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Brazilian MMA promoters are trying to clean up the sport, but still have a long way to go

Guilherme Cruz, MMA Fighting

Anderson Silva is all over the news in Brazil, but it’s not for a good reason.

The fighter that changed MMA in Brazil, knocking out Vitor Belfort to become a huge star in 2011, was busted for two banned substances prior to his unanimous decision win over Nick Diaz on Jan. 31.

The most important fighter in the history of Brazilian MMA getting caught in a drug test raises questions among casual fans. The most common reaction after this news is wonder if everyone is using banned substances and what can be done about it.

Brazilian MMA promotions are trying to stop fighters from using steroids, but they still have a long way to go.

Nitrix Champion Fight and The Hill Fighters are the only MMA promotions in Brazil to drug test fighters with the Brazilian MMA Athletic Commission (CABMMA). They recently started doing tests, and a couple controversial cases surfaced.

A day before his fight at The Hill Fighters 4 on Sept. 28, Jackson Miranda informed the commission he used a diuretic, and was suspended for three months. At Nitrix CF 22 on Aug. 10, Alex Sandro Alves ran from the commission following his loss to Gian Siqueira in the main event, and was handed a 180-day suspension by CABMMA.

"Alex Sandro Alves was suspended because he ran away from the test after the fight," Nitrix CF promoter Isais Pele said. "The commission went after him to get his urine for the test, be he decided not to take the test. He ran from the test because he did steroids. He’s still suspended, actually.

"We started doing tests recently, and three fighters already came to me saying they were worried they would be caught. Unfortunately, most of the fighters do steroids," he continued. "One doctor called me once, asking for me to reconsider (testing a fighter), but I’m not the one in charge, that’s the athletic commission. The commission picked him randomly to do the test, but (the banned substance) was already out of his system. Unfortunately, Brazilian athletes have this misconception and want to do these steroid cycles."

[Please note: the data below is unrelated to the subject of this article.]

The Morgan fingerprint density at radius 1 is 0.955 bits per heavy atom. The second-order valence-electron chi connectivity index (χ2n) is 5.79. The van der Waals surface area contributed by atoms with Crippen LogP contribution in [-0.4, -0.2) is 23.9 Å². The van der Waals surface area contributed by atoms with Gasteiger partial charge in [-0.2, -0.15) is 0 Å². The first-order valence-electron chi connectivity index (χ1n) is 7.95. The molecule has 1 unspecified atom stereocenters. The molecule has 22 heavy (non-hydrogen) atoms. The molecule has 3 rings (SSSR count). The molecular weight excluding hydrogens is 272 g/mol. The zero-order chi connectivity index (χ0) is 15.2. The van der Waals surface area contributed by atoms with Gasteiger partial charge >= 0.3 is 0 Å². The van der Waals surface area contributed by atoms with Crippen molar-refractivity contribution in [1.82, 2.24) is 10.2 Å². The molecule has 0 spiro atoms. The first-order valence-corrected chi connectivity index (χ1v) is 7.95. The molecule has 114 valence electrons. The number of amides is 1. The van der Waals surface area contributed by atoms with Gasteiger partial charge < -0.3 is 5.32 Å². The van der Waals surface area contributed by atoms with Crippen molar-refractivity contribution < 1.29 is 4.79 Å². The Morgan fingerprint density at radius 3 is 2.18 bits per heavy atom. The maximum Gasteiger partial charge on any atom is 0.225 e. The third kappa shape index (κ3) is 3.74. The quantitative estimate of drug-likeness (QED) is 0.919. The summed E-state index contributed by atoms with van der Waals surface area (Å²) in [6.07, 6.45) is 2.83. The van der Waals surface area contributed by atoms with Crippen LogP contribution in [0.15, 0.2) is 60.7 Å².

Watch Out Combat Show (WOCS) promoter Otavio Duarte agrees that they need to work to stop fighters from using banned substances, but the money involved is too much.

"It’s hard to test fighters in Brazil because of the price of the drug tests," Duarte said. "When I was looking at this in the past, I think it was 1500 reais (600 dollars) per athlete for a basic exam. When I had a meeting with CABMMA, they wanted to do the tests. (CABMMA medical director Dr. Marcio) Tannure later came up with a pretty basic exam for 700 reais, but that was too basic. (The promoters) didn’t accept it because of the costs.

"Testing fighters would cost a lot more than what fighters actually make. I’m a promoter for 10 years and we know that fighters make no money when they are starting their careers. No non-Olympic sport does drug testing in Brazil. It’s too expensive. We know it would be the ideal to do it, to at least random test a few fighters, but unfortunately that’s the reality of the sport. Even in the United States, nobody drug tests their fighters except the UFC. It’s hard to pay for everything."